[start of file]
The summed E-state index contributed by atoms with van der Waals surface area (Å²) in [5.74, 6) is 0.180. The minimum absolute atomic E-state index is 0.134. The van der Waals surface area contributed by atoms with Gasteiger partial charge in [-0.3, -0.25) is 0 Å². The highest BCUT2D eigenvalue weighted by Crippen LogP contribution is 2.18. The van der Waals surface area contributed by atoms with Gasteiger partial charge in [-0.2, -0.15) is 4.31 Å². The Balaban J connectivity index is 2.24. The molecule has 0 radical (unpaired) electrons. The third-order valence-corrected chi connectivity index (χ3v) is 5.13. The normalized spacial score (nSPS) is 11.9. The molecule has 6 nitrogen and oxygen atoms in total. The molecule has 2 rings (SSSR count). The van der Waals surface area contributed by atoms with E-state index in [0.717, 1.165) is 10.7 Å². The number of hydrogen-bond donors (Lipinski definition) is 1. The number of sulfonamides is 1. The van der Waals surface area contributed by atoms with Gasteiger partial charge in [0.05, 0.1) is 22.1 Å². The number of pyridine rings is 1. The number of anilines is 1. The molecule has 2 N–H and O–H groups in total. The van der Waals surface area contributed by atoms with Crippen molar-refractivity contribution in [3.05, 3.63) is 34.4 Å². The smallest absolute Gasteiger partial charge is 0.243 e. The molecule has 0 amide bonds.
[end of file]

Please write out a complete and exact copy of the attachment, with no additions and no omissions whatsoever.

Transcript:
The summed E-state index contributed by atoms with van der Waals surface area (Å²) in [5.74, 6) is 0.180. The minimum absolute atomic E-state index is 0.134. The van der Waals surface area contributed by atoms with Gasteiger partial charge in [-0.3, -0.25) is 0 Å². The highest BCUT2D eigenvalue weighted by Crippen LogP contribution is 2.18. The van der Waals surface area contributed by atoms with Gasteiger partial charge in [-0.2, -0.15) is 4.31 Å². The Balaban J connectivity index is 2.24. The molecule has 0 radical (unpaired) electrons. The third-order valence-corrected chi connectivity index (χ3v) is 5.13. The normalized spacial score (nSPS) is 11.9. The molecule has 6 nitrogen and oxygen atoms in total. The molecule has 2 rings (SSSR count). The van der Waals surface area contributed by atoms with E-state index in [0.717, 1.165) is 10.7 Å². The number of hydrogen-bond donors (Lipinski definition) is 1. The number of sulfonamides is 1. The van der Waals surface area contributed by atoms with Gasteiger partial charge in [0.05, 0.1) is 22.1 Å². The number of pyridine rings is 1. The number of anilines is 1. The molecule has 2 N–H and O–H groups in total. The van der Waals surface area contributed by atoms with Crippen molar-refractivity contribution in [3.05, 3.63) is 34.4 Å². The smallest absolute Gasteiger partial charge is 0.243 e. The molecule has 0 amide bonds.